Severe headaches that are accompanied by visual changes, sensitivity to light and sound, throbbing pain, nausea and possibly, vomiting are symptoms only migraine patients can relate too. A migraine headache can be triggered off by - foods, drinks, exercise, medications, stress, too much or too little sleep, bright lights, hunger, smells, and hormones, to name a few.
According to the Migraine Awareness Group the prevalence of migraines in women are double the rate in men -- 16 percent compared to 8 percent, respectively
Deficiencies in certain vitamins are the likely reason behind the development of migraines in children, teens and young adults, finds a new study by Cincinnati Children's Hospital Medical Center in the US.
The findings revealed that a high percentage of children, teens and young adults with migraines had mild deficiencies in vitamin D, riboflavin and coenzyme Q10 -- a vitamin-like substance found in every cell of the body that is used to produce energy for cell growth and maintenance. While girls and young women were more likely to have coenzyme Q10 deficiencies, boys and young men were more likely to have vitamin D deficiency. Further, patients with chronic migraines were more likely to have coenzyme Q10 and riboflavin deficiencies than those with episodic migraines.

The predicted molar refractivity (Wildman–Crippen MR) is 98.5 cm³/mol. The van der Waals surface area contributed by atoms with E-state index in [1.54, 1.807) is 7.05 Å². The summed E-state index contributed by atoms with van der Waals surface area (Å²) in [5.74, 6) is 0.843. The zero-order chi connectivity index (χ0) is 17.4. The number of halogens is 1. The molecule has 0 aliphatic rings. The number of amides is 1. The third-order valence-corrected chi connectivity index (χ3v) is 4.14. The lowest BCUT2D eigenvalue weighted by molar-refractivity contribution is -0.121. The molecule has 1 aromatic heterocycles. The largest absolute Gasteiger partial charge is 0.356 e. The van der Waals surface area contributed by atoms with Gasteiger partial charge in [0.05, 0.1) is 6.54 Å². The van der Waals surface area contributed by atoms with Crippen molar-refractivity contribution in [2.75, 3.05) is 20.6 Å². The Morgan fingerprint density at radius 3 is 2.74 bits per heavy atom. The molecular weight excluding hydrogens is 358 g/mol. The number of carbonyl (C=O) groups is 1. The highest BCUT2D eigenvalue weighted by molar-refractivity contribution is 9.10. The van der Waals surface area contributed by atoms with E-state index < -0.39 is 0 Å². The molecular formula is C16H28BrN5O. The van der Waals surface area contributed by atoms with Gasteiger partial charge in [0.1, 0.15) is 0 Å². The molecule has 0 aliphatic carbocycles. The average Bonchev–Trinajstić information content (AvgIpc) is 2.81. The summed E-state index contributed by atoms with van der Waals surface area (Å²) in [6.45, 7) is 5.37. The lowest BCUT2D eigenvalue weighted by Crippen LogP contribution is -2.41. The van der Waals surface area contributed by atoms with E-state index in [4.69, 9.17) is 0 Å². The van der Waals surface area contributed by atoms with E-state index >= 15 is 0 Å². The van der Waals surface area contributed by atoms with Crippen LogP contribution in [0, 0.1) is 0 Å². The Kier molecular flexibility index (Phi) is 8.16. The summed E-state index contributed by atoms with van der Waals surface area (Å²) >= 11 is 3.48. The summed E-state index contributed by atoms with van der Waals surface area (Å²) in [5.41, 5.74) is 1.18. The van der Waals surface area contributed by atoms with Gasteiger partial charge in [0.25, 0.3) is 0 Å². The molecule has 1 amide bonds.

Vitamin D deficiency apparently is more common than you may think. In fact, it is so common that The American Journal of Clinical NutritionIt called it a worldwide problem which is recognized as a pandemic.
"Further studies are needed to elucidate whether vitamin supplementation is effective in migraine patients in general and whether patients with mild deficiency are more likely to benefit from supplementation," said lead author Suzanne Hagler.
According to Bengaluru based Nutritionist Anju Sood, "Migraine can happen due to low protein, carbs, vitamins and minerals. And because of the deficiency of above mentioned things a person's enzyme activity reduces which causes migraine."
For the study, the team analysed patients with migraines who had baseline blood levels checked for vitamin D, riboflavin, coenzyme Q10 and folate, all of which were implicated in migraines by previous studies.
Many were put on preventive migraine medications and received vitamin supplementation, if levels were low. Previous studies have indicated that certain vitamins and vitamin deficiencies may be important in the migraine process. However, studies using vitamins to prevent migraines have had conflicting success.
The results were presented at the 58th Annual Scientific Meeting of the American Headache Society in San Diego, in the US, recently.